Trains carrying Bakken crude oil from North Dakota travel through Teaneck and other Bergen County towns regularly before arriving at a refinery in Philadelphia. Their numbers have increased exponentially in the past few years, and several derailments have occurred in Canada and across the United States.
Well, I felt the need to respond, and this week they printed my letter to the editor:
To the editor,
A recent article about the freight trains carrying Bakken crude oil running through Teaneck ("Resolution for trains to stop idling passes", Sept. 17, 2015) claimed that "[t]heir numbers have increased exponentially in the past few years..." This is not correct. "Exponentially" is not a more dramatic way of saying "rapidly" -- it means "at a rate proportional to the current value".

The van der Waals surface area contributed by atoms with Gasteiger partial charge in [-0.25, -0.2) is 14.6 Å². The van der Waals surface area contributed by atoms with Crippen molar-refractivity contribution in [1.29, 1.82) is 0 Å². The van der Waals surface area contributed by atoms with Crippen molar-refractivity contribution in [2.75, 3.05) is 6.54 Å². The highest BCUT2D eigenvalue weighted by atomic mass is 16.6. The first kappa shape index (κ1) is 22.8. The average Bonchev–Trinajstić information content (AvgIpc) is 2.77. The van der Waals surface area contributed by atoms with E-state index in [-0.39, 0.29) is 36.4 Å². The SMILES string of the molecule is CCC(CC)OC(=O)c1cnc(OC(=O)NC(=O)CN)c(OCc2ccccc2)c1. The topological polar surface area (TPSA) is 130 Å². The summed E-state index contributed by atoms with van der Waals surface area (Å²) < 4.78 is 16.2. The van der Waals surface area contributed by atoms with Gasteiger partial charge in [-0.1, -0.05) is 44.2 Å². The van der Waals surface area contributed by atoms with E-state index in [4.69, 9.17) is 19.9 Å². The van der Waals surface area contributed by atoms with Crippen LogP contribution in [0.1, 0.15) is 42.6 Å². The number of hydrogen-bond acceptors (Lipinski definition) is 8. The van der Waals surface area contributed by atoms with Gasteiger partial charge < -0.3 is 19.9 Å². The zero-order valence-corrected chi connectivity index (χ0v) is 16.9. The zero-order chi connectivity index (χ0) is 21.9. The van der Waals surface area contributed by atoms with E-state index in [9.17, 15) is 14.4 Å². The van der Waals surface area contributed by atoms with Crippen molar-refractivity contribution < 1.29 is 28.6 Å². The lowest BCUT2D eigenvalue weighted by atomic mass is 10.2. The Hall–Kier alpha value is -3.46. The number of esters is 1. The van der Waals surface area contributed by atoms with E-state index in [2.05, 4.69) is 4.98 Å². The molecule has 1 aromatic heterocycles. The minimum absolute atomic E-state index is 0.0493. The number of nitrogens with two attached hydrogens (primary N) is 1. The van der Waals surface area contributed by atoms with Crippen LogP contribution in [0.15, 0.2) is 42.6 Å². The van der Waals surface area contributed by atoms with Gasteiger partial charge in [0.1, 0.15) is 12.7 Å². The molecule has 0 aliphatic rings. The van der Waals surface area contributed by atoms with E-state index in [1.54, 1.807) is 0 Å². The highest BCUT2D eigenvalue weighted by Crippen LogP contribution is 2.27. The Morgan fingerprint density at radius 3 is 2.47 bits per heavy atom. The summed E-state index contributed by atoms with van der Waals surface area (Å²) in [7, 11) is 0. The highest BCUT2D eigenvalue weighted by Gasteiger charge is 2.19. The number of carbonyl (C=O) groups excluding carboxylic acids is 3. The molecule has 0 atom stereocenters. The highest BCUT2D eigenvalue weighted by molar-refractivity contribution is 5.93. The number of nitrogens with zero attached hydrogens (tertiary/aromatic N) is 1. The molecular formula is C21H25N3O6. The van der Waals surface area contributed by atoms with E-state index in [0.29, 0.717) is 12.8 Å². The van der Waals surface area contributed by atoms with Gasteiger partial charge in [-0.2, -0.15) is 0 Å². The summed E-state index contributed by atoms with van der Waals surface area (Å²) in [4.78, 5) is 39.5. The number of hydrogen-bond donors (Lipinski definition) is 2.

According to data from the U.S. Energy Information Administration (http://eia.gov/dnav/pet/pet_move_railna_a_epc0_rail_mbbl_m.htm), crude oil traveling by rail from the midwest (i.e. North Dakota) to the northeast (i.e. Teaneck) has increased roughly linearly since 2012, at a rate around 4.3 million barrels per year (see: http://imgur.com/B9HmRfC), which corresponds to approximately 6,000 extra tanker cars per year.
While the (linear) rate of increasing oil traffic may still be very concerning to residents, like myself, who live within the "danger zone" of the tracks, we should, at the very least, be accurate in our descriptions of the situation.
Eli Lansey, Ph.D.
Here's the plot I link to:
Also, see my previous pedantic letter to the editor.